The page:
Was Virgin Trains right to call out Jeremy Corbyn?

Attacking politicians is seldom a good idea, no matter how far from power they seem.

by Jack Torrance
Last Updated: 24 Aug 2016

As press releases go, it’s a pretty bizarre one. Virgin Trains East Coast put out a notice yesterday that all but accused the leader of Her Majesty’s Opposition of lying.

Labour leader Jeremy Corbyn went viral last week thanks to an uncharacteristically clever piece of PR. On his way to debate his leadership challenger Owen ‘Who?’ Smith in Newcastle, Corbyn was filmed sitting on the floor of a train, bemoaning the fact he and other passengers weren’t able to get a seat and calling for the railways to be renationalised. It’s sure to have struck a chord among hard-pressed commuters sick of being crammed onto carriages like cattle, no matter their political persuasion.

But Virgin, whose train Corbyn was on, were not impressed. ‘CCTV footage taken from the train on August 11 shows Mr Corbyn and his team walked past empty, unreserved seats in coach H before walking through the rest of the train to the far end, where his team sat on the floor and started filming,’ it said in yesterday’s statement.

He later returned and found a seat, the company says, and it even published stills of CCTV footage apparently showing the Labour leader filing past said empty chairs. ‘We have to take issue with the idea that Mr Corbyn wasn’t able to be seated on the service, as this clearly wasn’t the case,’ a spokesperson added.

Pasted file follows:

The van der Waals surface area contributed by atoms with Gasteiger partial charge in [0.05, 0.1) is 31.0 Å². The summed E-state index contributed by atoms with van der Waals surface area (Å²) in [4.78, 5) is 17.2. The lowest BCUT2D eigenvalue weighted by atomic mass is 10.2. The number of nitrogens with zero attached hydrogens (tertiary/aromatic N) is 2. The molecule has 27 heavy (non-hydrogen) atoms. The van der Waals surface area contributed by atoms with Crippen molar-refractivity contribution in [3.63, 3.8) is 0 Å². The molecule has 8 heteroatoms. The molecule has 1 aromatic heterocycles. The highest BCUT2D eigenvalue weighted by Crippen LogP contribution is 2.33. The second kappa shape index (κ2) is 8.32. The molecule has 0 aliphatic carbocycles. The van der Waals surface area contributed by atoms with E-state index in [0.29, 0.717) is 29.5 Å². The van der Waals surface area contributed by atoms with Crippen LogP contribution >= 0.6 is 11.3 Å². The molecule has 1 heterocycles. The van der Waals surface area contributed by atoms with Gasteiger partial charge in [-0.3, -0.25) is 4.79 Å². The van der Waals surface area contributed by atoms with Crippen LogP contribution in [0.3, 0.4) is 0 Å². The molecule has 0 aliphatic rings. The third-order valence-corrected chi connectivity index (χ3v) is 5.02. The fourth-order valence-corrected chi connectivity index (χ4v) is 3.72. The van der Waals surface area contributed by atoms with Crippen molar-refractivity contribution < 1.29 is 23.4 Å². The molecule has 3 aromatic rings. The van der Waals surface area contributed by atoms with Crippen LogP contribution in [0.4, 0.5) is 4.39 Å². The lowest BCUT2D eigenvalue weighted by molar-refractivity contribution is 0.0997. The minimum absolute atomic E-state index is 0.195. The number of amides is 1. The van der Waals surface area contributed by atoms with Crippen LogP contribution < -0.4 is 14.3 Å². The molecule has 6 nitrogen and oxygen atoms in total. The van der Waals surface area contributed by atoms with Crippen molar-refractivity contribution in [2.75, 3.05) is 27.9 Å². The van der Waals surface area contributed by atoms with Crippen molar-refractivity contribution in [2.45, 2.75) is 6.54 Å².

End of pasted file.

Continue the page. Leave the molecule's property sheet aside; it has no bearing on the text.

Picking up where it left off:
It’s a pretty weird move. Of course Virgin wants to rebut the idea that its trains aren’t horrible and lacking in seats, and it also used the opportunity to announce the launch of a new fleet of trains. All publicity may be good publicity and this will certainly attract a lot of media interest.

But this isn’t a simple rebuttal, a short quote on the day the video emerged. It’s a pointed attack that will win Virgin no friends among Corbyn’s die-hard fanbase. Even Richard Branson himself put the boot in - a reminder that it's unwise to take on the king of PR stunts with a stunt of your own.

For the record, Corbyn’s team denies the allegations, claiming he was unable to find a seat at first and was only able to get one once a family was upgraded to first class. Several eyewitnesses have backed up that story but Virgin hasn’t backed down and it’s still not so clear why Corbyn apparently breezed past several empty seats.

The two-way recriminations are sure to continue but attacking politicians of any stripe seems like a risky move for corporate comms teams, no matter how unlikely they are to ever be in power. Like dinner parties, business doesn't mix well with religion and politics. But at least Virgin didn't accuse the Archbishop of Canterbury of fare dodging.


And here are some pointers from Corbyn on how not to conduct a press conference. 


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